What Caused The Housing Boom & Bust?

I’m reading this new book by economist Thomas Sowell — The Housing Boom and Bust.

From 2000 to 2005, the average home price in the United States increased by one-third. Millions of Americans began using their homes as ATMs, getting credit lines from numerous banks to pay off their other debts (whose interest was not tax deductible, only mortgage interest payments are deductible). Then in 2007, it all crashed.

* One of the consequences of reselling mortgages — almost all mortgages banks make are sold to such institutions as Fannie Mae and Freddie Mac — is that banks have little incentive to be careful about the financial qualifications of people it loans money to.

* Until 1970, home prices in California were comparable to home prices around the country. What happened?

In the San Francisco Bay Area for example, in 2005 the median-priced home cost more than three times the national average.

The quality of homes does not vary much from low-price states to high-price states.

The cost of home building is not the reason. That’s pretty much the same everywhere.

Incomes and population in California are rising at a national average.

The 1970s saw a lot of laws passed in California restricting the use of land.

In whatever places building restrictions have been tightened, home prices have shot up.

If you want to prevent development, you can use open space laws, zoning laws, height restrictions, minimum lot size laws, historical preservation laws, building permit limits and farmland preservation laws.

Without these restrictions, a growing demand for housing can be met without rising prices. In Manhattan during the 1950s, tens of thousands of new housing units were built without rising prices in real terms, but after the imposition of new building restrictions in the 1970s, real estate prices in Manhattan skyrocketed and the housing stock barely increased.

Less than 10% of the land in the United States has been developed while trees cover more than six times the area of all cities and towns put together.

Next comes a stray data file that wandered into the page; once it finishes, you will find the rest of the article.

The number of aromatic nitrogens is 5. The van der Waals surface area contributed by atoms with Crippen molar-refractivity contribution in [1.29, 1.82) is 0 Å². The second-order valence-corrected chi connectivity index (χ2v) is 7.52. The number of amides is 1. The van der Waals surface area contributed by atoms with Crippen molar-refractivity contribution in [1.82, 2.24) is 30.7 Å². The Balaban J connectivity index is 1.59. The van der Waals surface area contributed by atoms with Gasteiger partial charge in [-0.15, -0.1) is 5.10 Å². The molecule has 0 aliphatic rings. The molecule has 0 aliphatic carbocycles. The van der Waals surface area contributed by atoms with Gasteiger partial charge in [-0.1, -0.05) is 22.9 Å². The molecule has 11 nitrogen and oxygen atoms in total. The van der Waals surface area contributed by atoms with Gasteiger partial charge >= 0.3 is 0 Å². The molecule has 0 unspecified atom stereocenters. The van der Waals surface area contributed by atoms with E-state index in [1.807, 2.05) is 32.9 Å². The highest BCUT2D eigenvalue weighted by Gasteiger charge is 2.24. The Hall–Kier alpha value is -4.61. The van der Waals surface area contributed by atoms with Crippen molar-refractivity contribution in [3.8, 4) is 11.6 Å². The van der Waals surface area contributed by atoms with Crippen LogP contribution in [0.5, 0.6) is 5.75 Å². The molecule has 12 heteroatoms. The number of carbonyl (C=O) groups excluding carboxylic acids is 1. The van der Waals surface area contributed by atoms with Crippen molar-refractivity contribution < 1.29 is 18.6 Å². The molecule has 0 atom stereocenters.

In 2005, the New York Times reported: “Despite a widespread sense that real estate has never been more expensive, families in the vast majority of the country can still buy a house for a smaller share of their income than they could have a generation ago.”

During the housing boom, it was widely said that the free market had failed to provide affordable housing and the government must now intervene.

What is a predatory lender? The Federal Reserve has no definition. It seems to Tom Sowell that such a lender is one who lends money not with the aim of being repaid but with the aim of foreclosing on the property of those who signed up for mortgages they did not understand and could not repay.

About Luke Ford

Raised a Seventh-Day Adventist at Avondale College in Australia, Luke Ford moved to California in 1977. He graduated from Placer High School in 1984, reported the news at KAHI/KHYL radio for three years, attended Sierra College and UCLA, was largely bedridden by Chronic Fatigue Syndrome for six years, and converted to Judaism in 1993. From 1997-2007, Luke made his living from blogging. Living by Beverly Hills (Alexander90210.com), he now teaches the Alexander Technique (moving the way the body likes to move). Lessons cost $100 each and last about 45 minutes. In 2011, Luke completed a three-year teaching course at the Alexander Training Institute of Los Angeles. His personal Alexander Technique website is Alexander90210.com. Luke is the author of five books, including: » The Producers: Profiles in Frustration » Yesterday’s News Tomorrow: Inside American Jewish Journalism
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